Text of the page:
3 knives every cook needs. And some they might just want.

There is probably no kitchen tool purchase as important as your kitchen knives. And it’s easy to get overwhelmed by the variety of styles, prices, sizes, and materials.

But while the knife category is one you might want to explore for the rest of your kitchen days, picking up a few versatile kitchen knives can be simple.

Many professionals will tell you that you can perform virtually any kitchen task skillfully with a chef’s knife or paring knife, and while adding other knives to your arsenal is appealing and can be useful, it is not strictly necessary.

Unless, maybe, it’s a serrated knife, something every cook really should have too.

Serrated knives are primarily used for slicing bread; the serrated edge allows you to saw back and forth without compressing the bread. It can also be used for other foods, such as tomatoes.

When shopping for knives, go for the ones you like rather than a set, which could leave you with the ones you don’t like to use.

Simply a small knife for tasks requiring more dexterity and precision than a larger knife.

The blade is usually about 3 inches long. Use a paring knife to peel fruits and vegetables, for example, or devein shrimp. I think a straight rather than a curved blade makes slicing tasks easier.

Buying one takes a bit more thought. Most chef’s knives are 8 or 10 inches long, from the bolster (where the blade meets the handle) to the tip of the blade. Many professional chefs like a knife longer than 10 inches, but as with all things knife, it comes down to your own preference and comfort level. If you are more comfortable with a shorter 8 inch knife, this is the size you should go with. The longer the blade, the more you can chop at once.

Use your chef’s knife for most kitchen jobs, whether it’s chopping onions and garlic, slicing carrots, slicing a roast, or deboning a chicken.

Again, if you are a fan of knives and want to get 4, 6, 8, and 10 inch knives, you can choose the optimal knife for any task. But know that with a good chef’s knife, plus your paring knife and a serrated knife, you really don’t need anything else.

When you buy a knife, especially one that you are going to spend real money on, you should definitely hold it in your hand. Pretend to use it and literally do slicing motions to test the feel in your hand. It should have weight.

Make sure there are no cracks near the rivets or handle, anywhere that might feel rough and allow residue to build up.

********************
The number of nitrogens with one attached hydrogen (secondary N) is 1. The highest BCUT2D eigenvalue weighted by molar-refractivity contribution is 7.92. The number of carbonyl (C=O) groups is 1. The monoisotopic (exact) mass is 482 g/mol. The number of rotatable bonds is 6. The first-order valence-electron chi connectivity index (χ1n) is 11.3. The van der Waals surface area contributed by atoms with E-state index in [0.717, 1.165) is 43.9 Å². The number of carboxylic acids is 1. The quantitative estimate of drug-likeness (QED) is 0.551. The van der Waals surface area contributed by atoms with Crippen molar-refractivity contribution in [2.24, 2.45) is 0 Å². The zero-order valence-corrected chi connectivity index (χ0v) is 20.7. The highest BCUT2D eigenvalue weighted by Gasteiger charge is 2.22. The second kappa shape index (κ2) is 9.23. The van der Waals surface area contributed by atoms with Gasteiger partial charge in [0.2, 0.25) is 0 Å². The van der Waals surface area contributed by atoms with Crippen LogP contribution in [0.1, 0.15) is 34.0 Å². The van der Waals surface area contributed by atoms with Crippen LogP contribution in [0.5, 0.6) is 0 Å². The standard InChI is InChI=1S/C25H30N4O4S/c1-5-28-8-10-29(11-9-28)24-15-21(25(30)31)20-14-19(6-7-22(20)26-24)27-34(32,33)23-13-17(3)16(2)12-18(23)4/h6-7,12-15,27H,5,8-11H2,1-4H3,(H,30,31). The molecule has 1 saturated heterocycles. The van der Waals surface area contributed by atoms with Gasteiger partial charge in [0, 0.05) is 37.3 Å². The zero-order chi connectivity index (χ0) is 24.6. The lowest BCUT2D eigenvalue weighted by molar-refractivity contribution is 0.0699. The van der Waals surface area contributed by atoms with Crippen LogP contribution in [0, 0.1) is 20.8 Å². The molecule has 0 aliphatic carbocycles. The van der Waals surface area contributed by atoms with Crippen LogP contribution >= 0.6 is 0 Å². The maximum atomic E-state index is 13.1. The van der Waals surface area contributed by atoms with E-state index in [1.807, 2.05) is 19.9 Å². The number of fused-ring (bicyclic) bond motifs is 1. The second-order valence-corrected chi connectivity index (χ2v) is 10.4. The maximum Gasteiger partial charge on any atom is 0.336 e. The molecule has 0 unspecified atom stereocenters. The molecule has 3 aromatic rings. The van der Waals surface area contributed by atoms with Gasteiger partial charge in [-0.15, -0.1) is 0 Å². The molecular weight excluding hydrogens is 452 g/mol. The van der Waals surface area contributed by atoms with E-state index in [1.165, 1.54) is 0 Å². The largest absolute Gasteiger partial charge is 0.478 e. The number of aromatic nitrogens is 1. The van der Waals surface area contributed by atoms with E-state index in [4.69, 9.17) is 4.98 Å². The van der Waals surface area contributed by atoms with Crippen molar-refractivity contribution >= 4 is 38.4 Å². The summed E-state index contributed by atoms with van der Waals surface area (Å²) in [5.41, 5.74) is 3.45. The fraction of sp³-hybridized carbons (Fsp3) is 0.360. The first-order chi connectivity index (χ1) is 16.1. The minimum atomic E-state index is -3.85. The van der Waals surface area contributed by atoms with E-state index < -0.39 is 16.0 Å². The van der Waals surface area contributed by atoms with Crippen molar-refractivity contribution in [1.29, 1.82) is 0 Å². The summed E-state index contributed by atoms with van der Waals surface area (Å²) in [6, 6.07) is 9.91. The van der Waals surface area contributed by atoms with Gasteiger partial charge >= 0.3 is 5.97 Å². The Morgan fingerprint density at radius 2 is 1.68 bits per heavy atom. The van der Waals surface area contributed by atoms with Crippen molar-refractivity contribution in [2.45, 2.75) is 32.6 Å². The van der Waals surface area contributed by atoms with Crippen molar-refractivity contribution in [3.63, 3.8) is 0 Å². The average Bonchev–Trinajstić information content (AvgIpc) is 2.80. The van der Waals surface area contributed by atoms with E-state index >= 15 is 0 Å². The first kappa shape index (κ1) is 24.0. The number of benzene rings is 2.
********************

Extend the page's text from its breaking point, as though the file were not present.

There are three main types of metals used to make knives: carbon steel, stainless steel, and high carbon stainless steel. Carbon steel is generally the hardest, the softest stainless steel. The harder the metal, the easier it is to keep it sharp. However, harder metal also requires more care.

Carbon steel rusts easily, so these knives should be washed and dried regularly to prevent discoloration. Many professional chefs find this a good compromise, but home cooks might prefer something with lower maintenance.

Many good quality commercial knives designed for home cooks are made from high carbon stainless steel, which is easier to maintain than straight carbon steel and retains a sharp edge longer than stainless steel.

Chef’s knives are often divided into two main types: Japanese and German, or Western style. Japanese knives are generally thinner and sharper, with many made from carbon steel requiring more maintenance. German style knives are more durable, although they may not be as sharp. Japanese knives are often sharpened by hand and have a straighter blade for more precise slicing. Both are great options.

If you want to dive deeper, you can find Swedish steel knives, French steel knives and more, as well as many American-made knives. Some companies that make high quality kitchen knives in the United States are Steelport, Schmidt Brothers, and Faneema Cutlery.

The blade of a chef’s knife is both long and wide. Different types have different curvatures on the bottom of the blade, from straight to slightly curved. Many American and German knives have a pronounced curve, while French and Japanese knives tend to have straighter blades. A Santoku knife is a Japanese chef’s knife with small indentations along the straight blade, like a Chinese cleaver.

Ceramic knives are also popular. These are made from tough ceramics, but are still quite fragile (don’t drop any!). They hold a sharp edge quite well, but their lightness isn’t as satisfying to use for most real kitchen chops.

It is recommended to wash, dry and store knives immediately after use. This will help keep them sharp and in the best overall condition (and avoid accidents!). Never put kitchen knives in a dishwasher, as this can dull the blade.

Whichever knife you choose, buy a honing rod, sharpening steel or whetstone. Learn how to use it correctly to keep your knives sharp and see how much it improves your chopping game.

—- Katie Workman regularly writes about food for The Associated Press. She has written two cookbooks focused on home cooking, “Dinner Solved!” and “The Mom 100 Cookbook”. She blogs at http://www.themom100.com/about-katie-workman. She can be reached at [email protected]

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